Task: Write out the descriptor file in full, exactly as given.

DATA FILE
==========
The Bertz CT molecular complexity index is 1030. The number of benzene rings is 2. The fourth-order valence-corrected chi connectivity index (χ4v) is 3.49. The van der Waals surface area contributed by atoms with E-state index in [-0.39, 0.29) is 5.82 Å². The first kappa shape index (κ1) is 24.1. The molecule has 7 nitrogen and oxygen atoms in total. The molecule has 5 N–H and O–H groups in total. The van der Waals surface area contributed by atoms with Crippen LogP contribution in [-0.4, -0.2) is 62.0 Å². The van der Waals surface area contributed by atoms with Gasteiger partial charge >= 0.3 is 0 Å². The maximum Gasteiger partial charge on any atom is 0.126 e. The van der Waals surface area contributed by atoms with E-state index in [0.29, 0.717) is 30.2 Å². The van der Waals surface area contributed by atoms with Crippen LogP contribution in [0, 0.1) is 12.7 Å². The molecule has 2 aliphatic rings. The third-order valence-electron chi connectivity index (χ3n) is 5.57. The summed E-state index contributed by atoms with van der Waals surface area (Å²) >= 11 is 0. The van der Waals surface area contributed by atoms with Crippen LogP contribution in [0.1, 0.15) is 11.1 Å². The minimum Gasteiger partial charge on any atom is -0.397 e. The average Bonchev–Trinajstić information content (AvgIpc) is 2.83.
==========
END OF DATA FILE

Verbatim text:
The Bertz CT molecular complexity index is 1030. The number of benzene rings is 2. The fourth-order valence-corrected chi connectivity index (χ4v) is 3.49. The van der Waals surface area contributed by atoms with E-state index in [-0.39, 0.29) is 5.82 Å². The first kappa shape index (κ1) is 24.1. The molecule has 7 nitrogen and oxygen atoms in total. The molecule has 5 N–H and O–H groups in total. The van der Waals surface area contributed by atoms with Crippen LogP contribution in [-0.4, -0.2) is 62.0 Å². The van der Waals surface area contributed by atoms with Gasteiger partial charge >= 0.3 is 0 Å². The maximum Gasteiger partial charge on any atom is 0.126 e. The van der Waals surface area contributed by atoms with E-state index in [0.29, 0.717) is 30.2 Å². The van der Waals surface area contributed by atoms with Crippen LogP contribution in [0, 0.1) is 12.7 Å². The molecule has 2 aliphatic rings. The third-order valence-electron chi connectivity index (χ3n) is 5.57. The summed E-state index contributed by atoms with van der Waals surface area (Å²) >= 11 is 0. The van der Waals surface area contributed by atoms with Crippen LogP contribution in [0.1, 0.15) is 11.1 Å². The minimum Gasteiger partial charge on any atom is -0.397 e. The average Bonchev–Trinajstić information content (AvgIpc) is 2.83.